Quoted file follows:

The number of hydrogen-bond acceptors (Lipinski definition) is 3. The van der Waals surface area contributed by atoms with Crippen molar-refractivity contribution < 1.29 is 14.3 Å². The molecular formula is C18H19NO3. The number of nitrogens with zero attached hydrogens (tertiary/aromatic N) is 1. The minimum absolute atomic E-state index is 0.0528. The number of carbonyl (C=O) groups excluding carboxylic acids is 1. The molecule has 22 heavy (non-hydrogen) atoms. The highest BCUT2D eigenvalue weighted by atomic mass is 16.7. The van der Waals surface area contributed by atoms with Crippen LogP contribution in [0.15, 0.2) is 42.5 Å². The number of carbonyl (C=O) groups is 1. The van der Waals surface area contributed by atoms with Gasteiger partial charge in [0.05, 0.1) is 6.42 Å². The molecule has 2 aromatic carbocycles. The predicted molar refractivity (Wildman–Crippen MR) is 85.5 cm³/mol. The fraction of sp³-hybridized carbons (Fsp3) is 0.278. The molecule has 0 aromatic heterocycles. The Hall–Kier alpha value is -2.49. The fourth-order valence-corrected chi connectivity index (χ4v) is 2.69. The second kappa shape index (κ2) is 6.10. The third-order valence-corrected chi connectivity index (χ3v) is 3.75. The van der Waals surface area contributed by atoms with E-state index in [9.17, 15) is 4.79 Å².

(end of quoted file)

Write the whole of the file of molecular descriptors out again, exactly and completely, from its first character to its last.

The number of hydrogen-bond acceptors (Lipinski definition) is 3. The van der Waals surface area contributed by atoms with Crippen molar-refractivity contribution < 1.29 is 14.3 Å². The molecular formula is C18H19NO3. The number of nitrogens with zero attached hydrogens (tertiary/aromatic N) is 1. The minimum absolute atomic E-state index is 0.0528. The number of carbonyl (C=O) groups excluding carboxylic acids is 1. The molecule has 22 heavy (non-hydrogen) atoms. The highest BCUT2D eigenvalue weighted by atomic mass is 16.7. The van der Waals surface area contributed by atoms with Crippen LogP contribution in [0.15, 0.2) is 42.5 Å². The number of carbonyl (C=O) groups is 1. The van der Waals surface area contributed by atoms with Gasteiger partial charge in [0.05, 0.1) is 6.42 Å². The molecule has 2 aromatic carbocycles. The predicted molar refractivity (Wildman–Crippen MR) is 85.5 cm³/mol. The fraction of sp³-hybridized carbons (Fsp3) is 0.278. The molecule has 0 aromatic heterocycles. The Hall–Kier alpha value is -2.49. The fourth-order valence-corrected chi connectivity index (χ4v) is 2.69. The second kappa shape index (κ2) is 6.10. The third-order valence-corrected chi connectivity index (χ3v) is 3.75. The van der Waals surface area contributed by atoms with E-state index in [9.17, 15) is 4.79 Å².